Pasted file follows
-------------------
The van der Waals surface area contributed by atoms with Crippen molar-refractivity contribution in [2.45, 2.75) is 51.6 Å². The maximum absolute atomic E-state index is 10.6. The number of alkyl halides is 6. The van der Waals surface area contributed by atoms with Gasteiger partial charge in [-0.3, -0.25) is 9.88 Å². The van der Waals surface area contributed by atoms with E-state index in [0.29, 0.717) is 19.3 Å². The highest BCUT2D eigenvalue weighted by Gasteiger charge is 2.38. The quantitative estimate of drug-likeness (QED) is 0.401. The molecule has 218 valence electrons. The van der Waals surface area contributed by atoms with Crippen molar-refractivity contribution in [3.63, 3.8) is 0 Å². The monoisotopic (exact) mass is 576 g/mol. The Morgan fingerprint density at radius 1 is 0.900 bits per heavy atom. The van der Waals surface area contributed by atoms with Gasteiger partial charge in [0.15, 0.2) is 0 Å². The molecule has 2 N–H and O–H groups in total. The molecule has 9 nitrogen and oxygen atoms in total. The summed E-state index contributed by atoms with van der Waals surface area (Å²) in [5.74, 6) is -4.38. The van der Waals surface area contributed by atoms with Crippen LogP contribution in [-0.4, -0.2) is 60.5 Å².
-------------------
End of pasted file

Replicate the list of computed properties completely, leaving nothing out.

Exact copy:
The van der Waals surface area contributed by atoms with Crippen molar-refractivity contribution in [2.45, 2.75) is 51.6 Å². The maximum absolute atomic E-state index is 10.6. The number of alkyl halides is 6. The van der Waals surface area contributed by atoms with Gasteiger partial charge in [-0.3, -0.25) is 9.88 Å². The van der Waals surface area contributed by atoms with E-state index in [0.29, 0.717) is 19.3 Å². The highest BCUT2D eigenvalue weighted by Gasteiger charge is 2.38. The quantitative estimate of drug-likeness (QED) is 0.401. The molecule has 218 valence electrons. The van der Waals surface area contributed by atoms with Crippen molar-refractivity contribution in [3.63, 3.8) is 0 Å². The monoisotopic (exact) mass is 576 g/mol. The Morgan fingerprint density at radius 1 is 0.900 bits per heavy atom. The van der Waals surface area contributed by atoms with Gasteiger partial charge in [0.15, 0.2) is 0 Å². The molecule has 2 N–H and O–H groups in total. The molecule has 9 nitrogen and oxygen atoms in total. The summed E-state index contributed by atoms with van der Waals surface area (Å²) in [5.74, 6) is -4.38. The van der Waals surface area contributed by atoms with Crippen LogP contribution in [-0.4, -0.2) is 60.5 Å².